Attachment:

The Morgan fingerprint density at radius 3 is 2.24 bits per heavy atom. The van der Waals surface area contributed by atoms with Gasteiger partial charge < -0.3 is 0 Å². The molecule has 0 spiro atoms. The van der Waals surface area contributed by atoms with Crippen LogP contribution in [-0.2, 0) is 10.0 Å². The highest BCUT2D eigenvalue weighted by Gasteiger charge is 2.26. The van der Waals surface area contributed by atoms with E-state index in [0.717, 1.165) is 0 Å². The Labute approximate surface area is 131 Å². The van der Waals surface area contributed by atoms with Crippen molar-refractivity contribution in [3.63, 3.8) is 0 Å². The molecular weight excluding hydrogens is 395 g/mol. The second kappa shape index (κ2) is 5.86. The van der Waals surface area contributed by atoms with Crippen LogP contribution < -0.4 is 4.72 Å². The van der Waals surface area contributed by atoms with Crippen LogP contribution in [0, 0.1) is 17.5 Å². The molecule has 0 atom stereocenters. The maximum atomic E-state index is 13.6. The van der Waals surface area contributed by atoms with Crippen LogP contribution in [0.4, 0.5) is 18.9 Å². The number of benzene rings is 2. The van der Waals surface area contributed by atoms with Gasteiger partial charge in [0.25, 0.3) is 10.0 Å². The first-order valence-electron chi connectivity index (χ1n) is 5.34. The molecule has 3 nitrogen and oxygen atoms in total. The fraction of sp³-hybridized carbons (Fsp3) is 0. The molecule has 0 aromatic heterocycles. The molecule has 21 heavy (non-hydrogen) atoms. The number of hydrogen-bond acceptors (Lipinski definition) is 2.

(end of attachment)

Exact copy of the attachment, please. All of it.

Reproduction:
The Morgan fingerprint density at radius 3 is 2.24 bits per heavy atom. The van der Waals surface area contributed by atoms with Gasteiger partial charge < -0.3 is 0 Å². The molecule has 0 spiro atoms. The van der Waals surface area contributed by atoms with Crippen LogP contribution in [-0.2, 0) is 10.0 Å². The highest BCUT2D eigenvalue weighted by Gasteiger charge is 2.26. The van der Waals surface area contributed by atoms with E-state index in [0.717, 1.165) is 0 Å². The Labute approximate surface area is 131 Å². The van der Waals surface area contributed by atoms with Crippen molar-refractivity contribution in [3.63, 3.8) is 0 Å². The molecular weight excluding hydrogens is 395 g/mol. The second kappa shape index (κ2) is 5.86. The van der Waals surface area contributed by atoms with Crippen LogP contribution < -0.4 is 4.72 Å². The van der Waals surface area contributed by atoms with Crippen LogP contribution in [0, 0.1) is 17.5 Å². The molecule has 0 atom stereocenters. The maximum atomic E-state index is 13.6. The van der Waals surface area contributed by atoms with Crippen LogP contribution in [0.4, 0.5) is 18.9 Å². The number of benzene rings is 2. The van der Waals surface area contributed by atoms with Gasteiger partial charge in [0.25, 0.3) is 10.0 Å². The first-order valence-electron chi connectivity index (χ1n) is 5.34. The molecule has 3 nitrogen and oxygen atoms in total. The fraction of sp³-hybridized carbons (Fsp3) is 0. The molecule has 0 aromatic heterocycles. The molecule has 21 heavy (non-hydrogen) atoms. The number of hydrogen-bond acceptors (Lipinski definition) is 2.